Ralph "Ralf" Hubert, Martin LeMar, Alex Landenburg

Mekong Delta

MEKONG DELTA has been an inspiration, positively for plenty of Metal artists for years, since the mid 80's actually. When it comes to the mixture of Thrash along with comprehensive proceedings of Progressive Metal, the Germans gradually became the masters of complexion yet without leaving the shade of aggression behind. Steinmetal had the chance to talk to three of the band's finest Ralph "Ralf" Hubert, Martin LeMar, Alex Landenburg and found out plenty of things regarding the band, and of course the new album  lurking the streets nowadays. 
June 3, 2014
Interview - Ralph "Ralf" Hubert
Greetings guys, thank you for your time for this interview for Metal Temple. What have you been up to lately?

Ralf: Giving a lot of interviews, program some new stuff and preparing myself for group rehearsing.

Coming out with your eleventh release, "In a Mirror Darkly", via SPV / Steamhammer Records, this is quite an occasion as you guys, under the veteran moniker of Mekong Delta, are like an oiled machine stepping up to every challenge. Where do you find that inner fire to keep going strong? What has been motivating you to keep on perfecting yourself?

Ralf: Searching for the ultimate composition. See, for me music is not something what starts at point A and stops at B. For me music is an on going process, which, idealy, starts , never stops and cultivates itself. This in mind and than looking for example at "Inside te Outside of the Inside", you will notice that the song starts somewhere, presents some themes and than starts morphing itself using changes in harmony, rhythm etc. to find finally elements of the starttheme cloaked at the end in a seemingly different theme, what indeed is not the case. The end rested on the starting themes.

After taking a few sessions with the new release, I must say that though your music has been reaching heights of progression within the realms of Thrash, more like on the verge of insanity. On the other hand, I perceived your inputs remained rather constant on this album in comparison to your near previous discography. Actually it felt like a single flowing stream. Do you believe that what is displayed on "In a Mirror Darkly" is Mekong Delta's ultimate evolutionary stage without moving forward?

Ralf: Evolution never stops, just have a look at the nature (although I got my doubts if I look at mankind, see the actual political idioty).

Martin: I think since we all are constantly going through changes, also the music evolves in a constant manner. You can see this in almost any band out there. Some of them also depart from what made them good or special at times, but I have good trust in Ralf, that he will always be faithful to his visions and music. So the ultimate evolutionary stage cannot be reached, because it doesn't exist.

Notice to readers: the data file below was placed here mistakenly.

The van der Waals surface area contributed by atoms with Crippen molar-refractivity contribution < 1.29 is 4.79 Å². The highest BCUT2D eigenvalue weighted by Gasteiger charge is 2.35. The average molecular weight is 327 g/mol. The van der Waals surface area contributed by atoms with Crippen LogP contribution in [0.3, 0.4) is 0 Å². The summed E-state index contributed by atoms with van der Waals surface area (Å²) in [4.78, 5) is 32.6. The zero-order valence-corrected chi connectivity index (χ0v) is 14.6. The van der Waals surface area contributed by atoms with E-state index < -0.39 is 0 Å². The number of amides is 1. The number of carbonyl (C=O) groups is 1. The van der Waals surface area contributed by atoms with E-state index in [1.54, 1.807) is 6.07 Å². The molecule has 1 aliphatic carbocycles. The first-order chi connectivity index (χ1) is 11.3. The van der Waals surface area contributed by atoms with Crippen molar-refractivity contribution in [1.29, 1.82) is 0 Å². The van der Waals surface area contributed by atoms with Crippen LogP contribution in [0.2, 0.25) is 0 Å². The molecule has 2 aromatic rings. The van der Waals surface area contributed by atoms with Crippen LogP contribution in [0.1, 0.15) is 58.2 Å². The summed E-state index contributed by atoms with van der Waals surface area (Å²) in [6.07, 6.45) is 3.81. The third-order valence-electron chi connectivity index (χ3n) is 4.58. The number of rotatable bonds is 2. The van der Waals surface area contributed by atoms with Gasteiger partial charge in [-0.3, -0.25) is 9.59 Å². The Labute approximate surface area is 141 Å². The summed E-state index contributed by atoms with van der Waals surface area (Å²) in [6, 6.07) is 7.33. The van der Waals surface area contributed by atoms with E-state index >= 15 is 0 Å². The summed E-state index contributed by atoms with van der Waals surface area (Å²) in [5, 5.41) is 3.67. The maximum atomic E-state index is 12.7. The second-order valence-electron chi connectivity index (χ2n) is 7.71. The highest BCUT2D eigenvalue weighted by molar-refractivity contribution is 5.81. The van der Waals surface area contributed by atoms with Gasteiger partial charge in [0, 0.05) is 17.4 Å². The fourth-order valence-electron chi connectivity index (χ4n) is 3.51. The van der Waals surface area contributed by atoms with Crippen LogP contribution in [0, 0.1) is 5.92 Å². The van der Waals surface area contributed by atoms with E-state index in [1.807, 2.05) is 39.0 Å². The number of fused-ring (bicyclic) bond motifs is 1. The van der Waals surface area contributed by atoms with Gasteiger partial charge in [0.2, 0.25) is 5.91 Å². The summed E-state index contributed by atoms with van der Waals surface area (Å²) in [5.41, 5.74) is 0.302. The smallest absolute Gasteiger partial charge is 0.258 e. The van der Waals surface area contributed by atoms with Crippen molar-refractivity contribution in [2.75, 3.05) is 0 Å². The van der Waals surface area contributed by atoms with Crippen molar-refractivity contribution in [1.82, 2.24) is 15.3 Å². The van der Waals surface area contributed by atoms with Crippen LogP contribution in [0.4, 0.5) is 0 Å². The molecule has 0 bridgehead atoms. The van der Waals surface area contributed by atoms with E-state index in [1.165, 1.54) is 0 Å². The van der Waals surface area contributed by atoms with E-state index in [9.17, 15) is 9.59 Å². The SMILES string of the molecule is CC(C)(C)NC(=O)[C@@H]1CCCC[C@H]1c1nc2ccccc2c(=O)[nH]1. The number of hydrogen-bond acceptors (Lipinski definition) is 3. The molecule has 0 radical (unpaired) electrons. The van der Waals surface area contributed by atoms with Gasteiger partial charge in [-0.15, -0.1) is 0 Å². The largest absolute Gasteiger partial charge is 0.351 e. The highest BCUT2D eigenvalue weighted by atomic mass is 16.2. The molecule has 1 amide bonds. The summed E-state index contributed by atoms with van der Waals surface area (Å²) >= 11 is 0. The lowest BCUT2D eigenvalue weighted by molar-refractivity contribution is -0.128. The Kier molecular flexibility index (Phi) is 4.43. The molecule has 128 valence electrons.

What does the title of the new album states? Frankly, I tried thinking about it as an enigma within the music, something so difficult to decipher. Is that what it is or something else entirely?

Ralf: This is quite hard to explain, especially for me in a foreign language (difficult enough in german). Lets try it this way. "A Mirror Darkly" is the exact opposite of that what you are normally doing, for example, if you never hurt someone as a principal of your way of living, your reflection in a mirror darkly would be that ypu start beating people. Or if you are living in a Democracy, the dark mirror could be e.g. Facism. "In A Mirror Darkly" points to the negative aspects of that what you think is positive.

While the writing process of the album was underway, what piece within the tracklist do you distinguish as most challenging? A track that you consider as groundbreaking when it comes to Mekong Delta's earlier works.

Martin: I think I can speak for all of us, that when Ralf writes his music, everything is challenging for everybody in the band. There is no single song to point out, that is making someone crazy. Like someone said, it's always a challenge. And that is good.
As musician you can either rest in what you did for ages and never grew, or you can search for your boundaries to break them. Constantly fighting against constraints, is what makes you evolving and hungry for more. And Ralf is very talented to show you your limits and also helps to take a leap over them.

Alex: That's a very tough one to answer. Since Mekong Delta's music has always been technically challenging, I guess that the most challenging song - if there even is one that stands out - isn't automatically groundbreaking in terms of musicality. To me groundbreaking in a way is "The Sliver in God's eye" because of the arrangement which is something that MD has never done before in that way.

In terms of appreciation, which of the songs can you most relate to? Which of the tracklist truly made a difference for you due to its magnitude?

Martin: I can only say which songs I like to hear most. A difference made no song to me, and speaking of magnitude in our own music would sound a bit arrogant. So the one I really like to hear over and over again is "Inside the outside of the Inside", because of it's drive and cool melodies. And Mutant Messiah I like a lot, because it evolved for my perception due to the recording process.

Let's go back in time a bit, as you are the sole remaining member from the band's older days, what are the things that you mostly miss of the band's earlier periods?